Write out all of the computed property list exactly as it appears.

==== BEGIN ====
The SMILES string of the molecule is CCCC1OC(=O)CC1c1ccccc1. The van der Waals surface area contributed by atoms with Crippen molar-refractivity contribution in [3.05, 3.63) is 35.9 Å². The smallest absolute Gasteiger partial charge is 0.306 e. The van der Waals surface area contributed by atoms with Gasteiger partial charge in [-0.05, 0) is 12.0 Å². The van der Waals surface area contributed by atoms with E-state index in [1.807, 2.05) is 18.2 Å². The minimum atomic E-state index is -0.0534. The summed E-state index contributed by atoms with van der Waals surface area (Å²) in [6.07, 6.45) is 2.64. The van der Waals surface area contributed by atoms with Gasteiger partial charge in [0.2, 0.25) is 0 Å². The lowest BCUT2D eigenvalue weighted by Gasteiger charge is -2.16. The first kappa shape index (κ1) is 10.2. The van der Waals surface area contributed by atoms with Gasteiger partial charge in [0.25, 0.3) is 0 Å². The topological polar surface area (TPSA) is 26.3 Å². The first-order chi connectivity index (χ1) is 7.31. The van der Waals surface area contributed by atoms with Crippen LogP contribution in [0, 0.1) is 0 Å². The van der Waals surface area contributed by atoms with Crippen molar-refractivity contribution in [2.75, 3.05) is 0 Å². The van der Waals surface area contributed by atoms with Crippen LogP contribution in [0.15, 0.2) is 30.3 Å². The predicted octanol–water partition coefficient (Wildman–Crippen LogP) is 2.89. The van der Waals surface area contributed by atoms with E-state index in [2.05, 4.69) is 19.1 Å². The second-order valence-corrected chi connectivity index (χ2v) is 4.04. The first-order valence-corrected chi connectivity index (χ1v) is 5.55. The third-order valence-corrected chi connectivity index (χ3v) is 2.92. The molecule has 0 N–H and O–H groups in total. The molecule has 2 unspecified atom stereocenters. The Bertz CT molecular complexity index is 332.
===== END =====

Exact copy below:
The SMILES string of the molecule is CCCC1OC(=O)CC1c1ccccc1. The van der Waals surface area contributed by atoms with Crippen molar-refractivity contribution in [3.05, 3.63) is 35.9 Å². The smallest absolute Gasteiger partial charge is 0.306 e. The van der Waals surface area contributed by atoms with Gasteiger partial charge in [-0.05, 0) is 12.0 Å². The van der Waals surface area contributed by atoms with E-state index in [1.807, 2.05) is 18.2 Å². The minimum atomic E-state index is -0.0534. The summed E-state index contributed by atoms with van der Waals surface area (Å²) in [6.07, 6.45) is 2.64. The van der Waals surface area contributed by atoms with Gasteiger partial charge in [0.2, 0.25) is 0 Å². The lowest BCUT2D eigenvalue weighted by Gasteiger charge is -2.16. The first kappa shape index (κ1) is 10.2. The van der Waals surface area contributed by atoms with Gasteiger partial charge in [0.25, 0.3) is 0 Å². The topological polar surface area (TPSA) is 26.3 Å². The first-order chi connectivity index (χ1) is 7.31. The van der Waals surface area contributed by atoms with Crippen LogP contribution in [0, 0.1) is 0 Å². The van der Waals surface area contributed by atoms with Crippen molar-refractivity contribution in [2.75, 3.05) is 0 Å². The van der Waals surface area contributed by atoms with Crippen LogP contribution in [0.15, 0.2) is 30.3 Å². The predicted octanol–water partition coefficient (Wildman–Crippen LogP) is 2.89. The van der Waals surface area contributed by atoms with E-state index in [2.05, 4.69) is 19.1 Å². The second-order valence-corrected chi connectivity index (χ2v) is 4.04. The first-order valence-corrected chi connectivity index (χ1v) is 5.55. The third-order valence-corrected chi connectivity index (χ3v) is 2.92. The molecule has 0 N–H and O–H groups in total. The molecule has 2 unspecified atom stereocenters. The Bertz CT molecular complexity index is 332.